Keyword Spamming: Are You Doing It Without Knowing It?
inDecember 13, 2007 - 12:29pm
The subject of keyword spamming comes up on a regular basis. This is usually a result of either a misunderstanding of what keyword spamming is or a deliberate misuse of keywords. Most Internet e-commerce sites frown on the inappropriate use of keywords or spamming. Even experienced, long-time Internet shop owners have been known to ignore the unwritten rule against the use of inappropriate keywords in their titles and categories. And, in cases where a shop owner is notified by a shopper or other interested party that an item listing appears to contain keyword spamming, although the shop owner may take the time to correct the listing in question, they often do not address other instances of keyword spamming within their shop. This is unfortunate, and we'd like to take this opportunity to educate e-commerce shops on this important and often misunderstood subject.
What Is Keyword Spamming?
Real Life Examples
1. Keyword Spamming in Catalog - Categories: Including multiple manufactures' names within a catalog string is considered keyword spamming:
Example: Collectibles: Home Accessories: Glass, Crystal: Lalique, Baccarat, Val Saint Lambert, Daum
If the item is Baccarat, it can't be Lalique. Using one category within a catalog to capture the names of several manufacturers may simplify listing items, but it is keyword spamming.
2. Keyword Spamming in Catalog - Categories: Using a manufacturer's name in a category for an item when the shop owner clearly does not know whom the manufacturer is:
Example: Collectibles: Glass, Crystal: Fenton
In order to be included in a Fenton category, the piece must be made by Fenton. Multiple choice identification scenarios are not acceptable and are considered keyword spamming.
3. Keyword Spamming in Titles: Another case of multiple-choice scenarios:
Example: The item title reads "19th C. Ridgway or Davenport Scenic Dessert Set"
It is either a Ridgway or a Davenport, but it cannot be both. Titles and categories must be accurate and not a "best guess." Either/or scenarios are considered to be keyword spamming.
4. Keyword Spamming in Titles: Identifying an item as from a specific period when it is not:
Example: Title reads, "French Louis XVI Painted Oval Mirror"
The item description states, "Circa date 1940." If an item is identified as "French Louis XVI" then one should expect the item to be of the period from which the style evolved. The piece may have design elements representative of this period, and may be referred to as in the "style" of Louis XVI within the description, but it is keyword spamming to include a period reference in the title when the item is not from this period. In fact, there are those in the online community who deem the use of the term "style" to be misleading as well, and feel it should not be used at all. Thus, we recommend that the term "style" be used judiciously.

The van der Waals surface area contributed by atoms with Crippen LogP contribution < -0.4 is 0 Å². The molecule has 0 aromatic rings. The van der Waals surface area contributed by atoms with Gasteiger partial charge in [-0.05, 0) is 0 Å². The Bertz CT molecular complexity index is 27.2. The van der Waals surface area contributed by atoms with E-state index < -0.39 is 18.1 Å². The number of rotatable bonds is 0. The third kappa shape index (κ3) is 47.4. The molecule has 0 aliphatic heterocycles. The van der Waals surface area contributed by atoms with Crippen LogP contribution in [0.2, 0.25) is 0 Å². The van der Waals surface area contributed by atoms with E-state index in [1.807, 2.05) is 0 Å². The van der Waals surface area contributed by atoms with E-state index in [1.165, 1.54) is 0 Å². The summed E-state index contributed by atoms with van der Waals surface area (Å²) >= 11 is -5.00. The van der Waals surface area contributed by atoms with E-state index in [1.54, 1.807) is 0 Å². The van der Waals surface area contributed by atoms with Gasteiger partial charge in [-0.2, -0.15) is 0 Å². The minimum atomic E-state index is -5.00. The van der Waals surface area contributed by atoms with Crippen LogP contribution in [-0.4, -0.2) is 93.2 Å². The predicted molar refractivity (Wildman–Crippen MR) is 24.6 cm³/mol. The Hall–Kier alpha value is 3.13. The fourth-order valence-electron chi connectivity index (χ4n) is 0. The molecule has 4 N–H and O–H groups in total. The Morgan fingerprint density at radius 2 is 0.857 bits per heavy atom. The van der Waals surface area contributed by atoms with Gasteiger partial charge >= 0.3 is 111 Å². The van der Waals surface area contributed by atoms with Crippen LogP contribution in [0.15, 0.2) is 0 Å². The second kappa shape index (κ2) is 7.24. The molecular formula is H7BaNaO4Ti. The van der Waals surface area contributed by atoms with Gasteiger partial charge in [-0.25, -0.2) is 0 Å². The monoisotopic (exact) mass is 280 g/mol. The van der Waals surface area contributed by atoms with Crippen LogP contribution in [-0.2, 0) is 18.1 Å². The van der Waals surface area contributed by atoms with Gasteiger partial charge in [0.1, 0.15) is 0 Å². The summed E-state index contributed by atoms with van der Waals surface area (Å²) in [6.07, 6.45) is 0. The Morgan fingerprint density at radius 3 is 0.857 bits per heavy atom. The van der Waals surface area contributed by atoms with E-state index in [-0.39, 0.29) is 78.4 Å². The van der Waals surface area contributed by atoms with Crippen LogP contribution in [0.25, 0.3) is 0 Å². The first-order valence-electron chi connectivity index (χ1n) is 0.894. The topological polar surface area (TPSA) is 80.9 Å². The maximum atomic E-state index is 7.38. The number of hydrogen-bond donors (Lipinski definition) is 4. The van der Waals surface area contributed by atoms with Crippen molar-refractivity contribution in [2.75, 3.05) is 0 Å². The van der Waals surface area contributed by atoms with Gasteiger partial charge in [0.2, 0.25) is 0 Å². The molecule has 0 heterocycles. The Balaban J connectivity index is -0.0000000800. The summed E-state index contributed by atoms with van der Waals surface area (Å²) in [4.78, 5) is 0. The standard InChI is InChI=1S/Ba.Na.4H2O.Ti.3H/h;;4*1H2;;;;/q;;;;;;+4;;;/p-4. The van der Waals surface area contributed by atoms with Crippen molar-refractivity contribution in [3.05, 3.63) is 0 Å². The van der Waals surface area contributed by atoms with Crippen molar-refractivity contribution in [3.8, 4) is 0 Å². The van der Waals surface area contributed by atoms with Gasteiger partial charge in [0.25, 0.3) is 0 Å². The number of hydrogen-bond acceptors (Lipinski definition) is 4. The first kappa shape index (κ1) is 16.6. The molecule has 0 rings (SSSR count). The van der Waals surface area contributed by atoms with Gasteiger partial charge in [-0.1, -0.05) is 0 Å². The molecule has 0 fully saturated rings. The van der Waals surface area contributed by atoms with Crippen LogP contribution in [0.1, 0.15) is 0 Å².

5. Keyword Spamming in Titles and Catalog Categories: Is it a period Chippendale? Is it a Federal Cabinetmaker Desk? Is it from the 1800's? Is it American Centennial?
Example: Title - "Period Chippendale Federal Cabinetmaker Desk 1800's American Centennial Gentleman's Vanity Desk Honduras Mahogany..."
Catalog Category: Antiques: Furniture: Period: Chippendale: Federal: Cabinetmaker: Desk: American Centennial: Gentleman S: Vanity: Desk: Honduras Mahogany: Historic
Part of the Description: "This lovely antique desk is correctly made to Period Chippendale. I can not say for sure that it is a Period late 18th century original or if it is a mid to 1870's Centennial Cabinetmaker's piece ..."
Whatever it is, it is not all of these things. This is keyword spamming
6. Keyword Spamming in Catalog - Categories: Another example of combining two unlike items within a category string:
Example: Title - "Vintage Creamer and Sugar Bowl"
These are only a few examples of keyword spamming. Unfortunately, there are more. Whether intentional or not, keyword spamming is not acceptable for any reason. It is the shop owner's responsibility to become familiarized with what keyword spamming is and to make every effort to not use keywords inappropriately when listing an item for sale on the Internet. Improving the accuracy of search results benefits everyone, especially the customer. It is what he or she wants, and should expect, from a professional marketplace.